Answering the Question: What is Patient Stratification?


Patient Stratification is a stratification analysis used to identify predictive biomarkers. The patient subpopulations are defined using on one or more biomarkers. For example, markers able to predict the response to a drug. These markers are fundamental to precision medicine approaches and are the basis of companion diagnostic tests.

In addressing the question: What is Patient Stratification? It should be understood that patient stratification is different from risk stratification and one should not be mistaken for the other.

Patient Stratification addresses certain types of problems. Health organizations too often lack visibility into complete, longitudinal patient data that will help them manage their populations. Those that do attempt to identify high-risk individuals spend enormous time and valuable resources, often looking at fragmented source data that doesn’t provide a holistic view of individual risk. Some of the key but often missing elements include identification of patients with the highest risk of requiring high-cost care using multiple models, comparing in and out-of-network claims, grouping or analyzing by care programs, encounter details, diagnosis codes, providers, age cohorts, and zip codes.

While on the other hand, Risk stratification is the process of using tools to identify and predict which patients are at high risk or likely to be at high risk and prioritizing the management and care of these patients in order to prevent deadly outcomes such as amputation, blindness or death. Risk stratification is an intentionally planned and proactive process carried out to effectively target clinic services to patients. Put simply, to risk-stratify patients is to sort them into high, moderate and low health risk tiers. Risk stratification aligns a practice’s very limited time and resources to prioritize the needs of its patient population. It can and should involve sophisticated algorithms and robust registries, but it relies just as much on patient experience and the physician’s judgment.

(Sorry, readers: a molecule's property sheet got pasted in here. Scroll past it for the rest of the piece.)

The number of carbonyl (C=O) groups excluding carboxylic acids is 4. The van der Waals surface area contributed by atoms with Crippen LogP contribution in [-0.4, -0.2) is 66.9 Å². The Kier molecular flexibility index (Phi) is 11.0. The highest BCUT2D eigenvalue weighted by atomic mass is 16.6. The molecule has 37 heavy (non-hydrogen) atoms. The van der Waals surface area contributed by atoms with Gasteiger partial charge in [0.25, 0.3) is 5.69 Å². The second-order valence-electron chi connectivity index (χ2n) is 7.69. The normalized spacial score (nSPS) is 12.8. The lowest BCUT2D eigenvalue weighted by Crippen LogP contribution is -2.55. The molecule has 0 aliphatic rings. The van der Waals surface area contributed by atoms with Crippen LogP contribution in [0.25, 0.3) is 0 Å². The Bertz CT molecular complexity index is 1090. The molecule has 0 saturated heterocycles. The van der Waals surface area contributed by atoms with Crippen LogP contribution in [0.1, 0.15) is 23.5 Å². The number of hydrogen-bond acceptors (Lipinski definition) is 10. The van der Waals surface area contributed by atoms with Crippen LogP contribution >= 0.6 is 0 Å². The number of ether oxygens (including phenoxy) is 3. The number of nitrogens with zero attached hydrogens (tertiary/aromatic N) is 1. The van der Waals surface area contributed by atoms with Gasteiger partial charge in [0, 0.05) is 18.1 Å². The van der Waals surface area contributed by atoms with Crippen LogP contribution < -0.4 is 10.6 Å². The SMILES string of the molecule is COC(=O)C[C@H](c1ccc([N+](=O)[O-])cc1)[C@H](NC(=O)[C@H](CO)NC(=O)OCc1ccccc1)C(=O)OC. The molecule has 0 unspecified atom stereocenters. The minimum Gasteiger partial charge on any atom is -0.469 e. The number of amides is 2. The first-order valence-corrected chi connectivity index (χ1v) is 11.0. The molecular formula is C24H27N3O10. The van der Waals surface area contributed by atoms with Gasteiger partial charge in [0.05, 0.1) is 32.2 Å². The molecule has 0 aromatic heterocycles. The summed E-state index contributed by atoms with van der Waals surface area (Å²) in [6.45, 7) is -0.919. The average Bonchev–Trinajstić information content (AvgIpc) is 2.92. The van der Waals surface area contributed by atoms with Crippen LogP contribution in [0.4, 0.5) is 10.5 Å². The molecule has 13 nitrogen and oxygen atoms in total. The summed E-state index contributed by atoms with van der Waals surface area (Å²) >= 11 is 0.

In the general understanding of the term stratification, you can say that stratification can be used to ensure equal allocation of subgroups of participants to each experimental condition. This may be done by gender, age, or other demographic factors. Stratification can be used to control for confounding variables, that is variables other than those the researcher is maybe studying, thereby making it easier for the research to detect and interpret relationships between variables. An example of using stratification in healthcare, if doing a study of fitness where age or gender was expected to influence the outcomes, participants could be stratified into groups by the confounding variable. A limitation of this method is that it requires knowledge of what variables need to be controlled. Stratification of clinical trials is the partitioning of subjects and results by a factor other than the treatment given.

When carrying out clinical trials, one of the most important logistical and statistical challenges is ensuring that your data accurately reflects the population you are setting out to study. None of us has the resources to test a drug on the entire human race, but if we want to have confidence in the results then we need to test it on a group that reflects the drug’s potential patients. That’s when the importance of stratification comes in.

Stratification is the division of your potential patient group into subgroups, also referred to as ‘strata’ or ‘blocks’. Each stratum represents a particular section of your patient population. For example, patients could be divided up according to age, gender, ethnicity, social background, medical history, or any other factor that you consider relevant. With patient stratification, different approaches can be taken to identify suitable test subjects. Groups of subjects are then included in the clinical trial to match each of these groups within the patient population. So a study into the intersection of genetics & medicine that is immunotherapy might need to include groups from different ethnic backgrounds and genders, to take into account genetic variations.